While much aspersion has been cast upon some of the leading villains who have engineered the latest imbroglio in Washington, D.C.—Ted Cruz, the Tea Party, the Republicans, among those most often named—it is at least instructive to stand back from the current moment and consider the curious status of representation itself in today’s political circumstance. For we have neither of the two proposed forms of representation that were debated at the creation of America, but instead a hybrid that, arguably, combines the worst of both without the virtues of either.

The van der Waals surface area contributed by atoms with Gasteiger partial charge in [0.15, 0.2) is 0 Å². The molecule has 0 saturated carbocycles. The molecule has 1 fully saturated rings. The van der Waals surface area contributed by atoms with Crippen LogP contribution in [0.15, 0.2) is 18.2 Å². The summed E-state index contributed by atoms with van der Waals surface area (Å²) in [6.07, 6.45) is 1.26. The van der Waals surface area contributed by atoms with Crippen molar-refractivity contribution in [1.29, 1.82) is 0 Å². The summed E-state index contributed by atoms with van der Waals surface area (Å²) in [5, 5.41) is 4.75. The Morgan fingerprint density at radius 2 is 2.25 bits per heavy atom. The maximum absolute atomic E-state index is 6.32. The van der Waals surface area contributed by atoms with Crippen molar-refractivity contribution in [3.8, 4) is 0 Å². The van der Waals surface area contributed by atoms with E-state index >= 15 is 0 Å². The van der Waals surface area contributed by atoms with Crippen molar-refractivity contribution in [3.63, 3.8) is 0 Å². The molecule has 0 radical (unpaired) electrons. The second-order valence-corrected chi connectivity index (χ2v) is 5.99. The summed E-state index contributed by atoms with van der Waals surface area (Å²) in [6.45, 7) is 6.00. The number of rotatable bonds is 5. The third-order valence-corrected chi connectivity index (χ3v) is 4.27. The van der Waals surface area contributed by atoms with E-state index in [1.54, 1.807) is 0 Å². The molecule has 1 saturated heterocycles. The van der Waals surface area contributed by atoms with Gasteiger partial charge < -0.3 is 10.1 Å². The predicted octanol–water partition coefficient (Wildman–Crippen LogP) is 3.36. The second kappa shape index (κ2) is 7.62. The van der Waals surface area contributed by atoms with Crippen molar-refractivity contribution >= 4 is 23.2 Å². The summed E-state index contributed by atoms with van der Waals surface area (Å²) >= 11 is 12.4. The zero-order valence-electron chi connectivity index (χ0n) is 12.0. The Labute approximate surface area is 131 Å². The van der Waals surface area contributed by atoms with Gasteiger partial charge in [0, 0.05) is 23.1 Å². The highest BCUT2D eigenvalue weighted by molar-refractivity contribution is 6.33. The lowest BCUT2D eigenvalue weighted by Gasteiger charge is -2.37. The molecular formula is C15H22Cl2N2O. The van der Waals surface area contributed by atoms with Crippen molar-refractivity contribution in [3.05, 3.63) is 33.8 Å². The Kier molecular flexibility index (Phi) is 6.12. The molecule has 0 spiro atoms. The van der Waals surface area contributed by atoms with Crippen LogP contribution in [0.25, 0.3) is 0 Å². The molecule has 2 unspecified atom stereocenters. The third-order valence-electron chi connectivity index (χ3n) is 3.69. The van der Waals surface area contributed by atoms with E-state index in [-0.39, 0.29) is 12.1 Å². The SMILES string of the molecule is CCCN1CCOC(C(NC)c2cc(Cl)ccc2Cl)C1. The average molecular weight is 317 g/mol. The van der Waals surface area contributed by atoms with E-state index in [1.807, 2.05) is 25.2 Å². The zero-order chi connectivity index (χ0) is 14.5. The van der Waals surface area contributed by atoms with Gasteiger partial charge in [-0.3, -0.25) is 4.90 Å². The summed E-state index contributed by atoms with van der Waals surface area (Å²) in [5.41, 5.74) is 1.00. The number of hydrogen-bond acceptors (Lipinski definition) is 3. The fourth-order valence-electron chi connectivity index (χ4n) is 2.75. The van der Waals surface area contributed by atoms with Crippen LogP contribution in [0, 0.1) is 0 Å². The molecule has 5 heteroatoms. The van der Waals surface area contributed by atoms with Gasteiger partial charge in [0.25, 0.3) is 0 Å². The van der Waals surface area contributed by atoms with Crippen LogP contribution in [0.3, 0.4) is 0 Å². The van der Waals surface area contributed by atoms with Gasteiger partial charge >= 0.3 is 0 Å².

Mostly forgotten today is that a major source of debate during the original ratification debates between the Federalists and Anti-Federalists was the very nature of representation, and in particular, the role that would be played by elected officials along with their relationship to the citizenry. The debate especially touched on respective views of the organization of the House of Representatives, but more broadly implicated the very nature of representation itself. According to the Federalists—those who sought ratification and eventually carried the day—the Constitution aimed at the creation of fairly large districts with numerous constituents, better to decrease the likelihood of passionate political expressions and participation by the electorate. Larger districts would, they hoped, make it more likely that only the most successful and visible people would be sufficiently identifiable by a larger electorate, ensuring the election of “fit characters” to office who, they also hoped, would better be able to discern the public good than if the entire body of the people had been gathered for that purpose.